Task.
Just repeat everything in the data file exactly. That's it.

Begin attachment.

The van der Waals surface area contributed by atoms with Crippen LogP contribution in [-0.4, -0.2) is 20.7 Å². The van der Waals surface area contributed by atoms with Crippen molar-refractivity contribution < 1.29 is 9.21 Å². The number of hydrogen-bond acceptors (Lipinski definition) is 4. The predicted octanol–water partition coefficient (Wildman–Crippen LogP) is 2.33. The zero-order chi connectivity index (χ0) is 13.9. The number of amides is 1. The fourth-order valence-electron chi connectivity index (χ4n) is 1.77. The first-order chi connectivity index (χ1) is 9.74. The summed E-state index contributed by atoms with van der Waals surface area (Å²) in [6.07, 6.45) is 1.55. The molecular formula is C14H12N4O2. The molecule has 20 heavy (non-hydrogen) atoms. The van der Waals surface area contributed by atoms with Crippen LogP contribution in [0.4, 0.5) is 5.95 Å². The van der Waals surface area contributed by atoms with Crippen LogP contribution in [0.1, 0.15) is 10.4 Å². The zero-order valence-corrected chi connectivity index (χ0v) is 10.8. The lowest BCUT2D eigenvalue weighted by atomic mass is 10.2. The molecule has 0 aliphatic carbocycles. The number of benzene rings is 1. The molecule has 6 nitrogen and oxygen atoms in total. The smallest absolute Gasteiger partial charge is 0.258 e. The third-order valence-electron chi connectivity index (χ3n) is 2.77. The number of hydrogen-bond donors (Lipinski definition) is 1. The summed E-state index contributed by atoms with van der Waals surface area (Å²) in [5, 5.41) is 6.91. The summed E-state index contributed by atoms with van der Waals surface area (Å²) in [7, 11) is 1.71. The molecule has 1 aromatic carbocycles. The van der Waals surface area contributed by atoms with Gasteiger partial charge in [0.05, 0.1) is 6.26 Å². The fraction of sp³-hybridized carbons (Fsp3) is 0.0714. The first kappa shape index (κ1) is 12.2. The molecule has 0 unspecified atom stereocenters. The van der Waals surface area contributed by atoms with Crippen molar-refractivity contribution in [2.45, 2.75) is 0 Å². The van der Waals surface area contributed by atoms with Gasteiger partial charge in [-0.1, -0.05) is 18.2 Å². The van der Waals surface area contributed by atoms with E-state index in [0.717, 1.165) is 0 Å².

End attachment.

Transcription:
The van der Waals surface area contributed by atoms with Crippen LogP contribution in [-0.4, -0.2) is 20.7 Å². The van der Waals surface area contributed by atoms with Crippen molar-refractivity contribution < 1.29 is 9.21 Å². The number of hydrogen-bond acceptors (Lipinski definition) is 4. The predicted octanol–water partition coefficient (Wildman–Crippen LogP) is 2.33. The zero-order chi connectivity index (χ0) is 13.9. The number of amides is 1. The fourth-order valence-electron chi connectivity index (χ4n) is 1.77. The first-order chi connectivity index (χ1) is 9.74. The summed E-state index contributed by atoms with van der Waals surface area (Å²) in [6.07, 6.45) is 1.55. The molecular formula is C14H12N4O2. The molecule has 20 heavy (non-hydrogen) atoms. The van der Waals surface area contributed by atoms with Crippen LogP contribution in [0.4, 0.5) is 5.95 Å². The van der Waals surface area contributed by atoms with Crippen LogP contribution in [0.1, 0.15) is 10.4 Å². The zero-order valence-corrected chi connectivity index (χ0v) is 10.8. The lowest BCUT2D eigenvalue weighted by atomic mass is 10.2. The molecule has 0 aliphatic carbocycles. The number of benzene rings is 1. The molecule has 6 nitrogen and oxygen atoms in total. The smallest absolute Gasteiger partial charge is 0.258 e. The third-order valence-electron chi connectivity index (χ3n) is 2.77. The number of hydrogen-bond donors (Lipinski definition) is 1. The summed E-state index contributed by atoms with van der Waals surface area (Å²) in [5, 5.41) is 6.91. The summed E-state index contributed by atoms with van der Waals surface area (Å²) in [7, 11) is 1.71. The molecule has 1 aromatic carbocycles. The van der Waals surface area contributed by atoms with Gasteiger partial charge in [0.05, 0.1) is 6.26 Å². The fraction of sp³-hybridized carbons (Fsp3) is 0.0714. The first kappa shape index (κ1) is 12.2. The molecule has 0 unspecified atom stereocenters. The van der Waals surface area contributed by atoms with Crippen molar-refractivity contribution in [2.45, 2.75) is 0 Å². The van der Waals surface area contributed by atoms with Gasteiger partial charge in [-0.1, -0.05) is 18.2 Å². The van der Waals surface area contributed by atoms with E-state index in [0.717, 1.165) is 0 Å².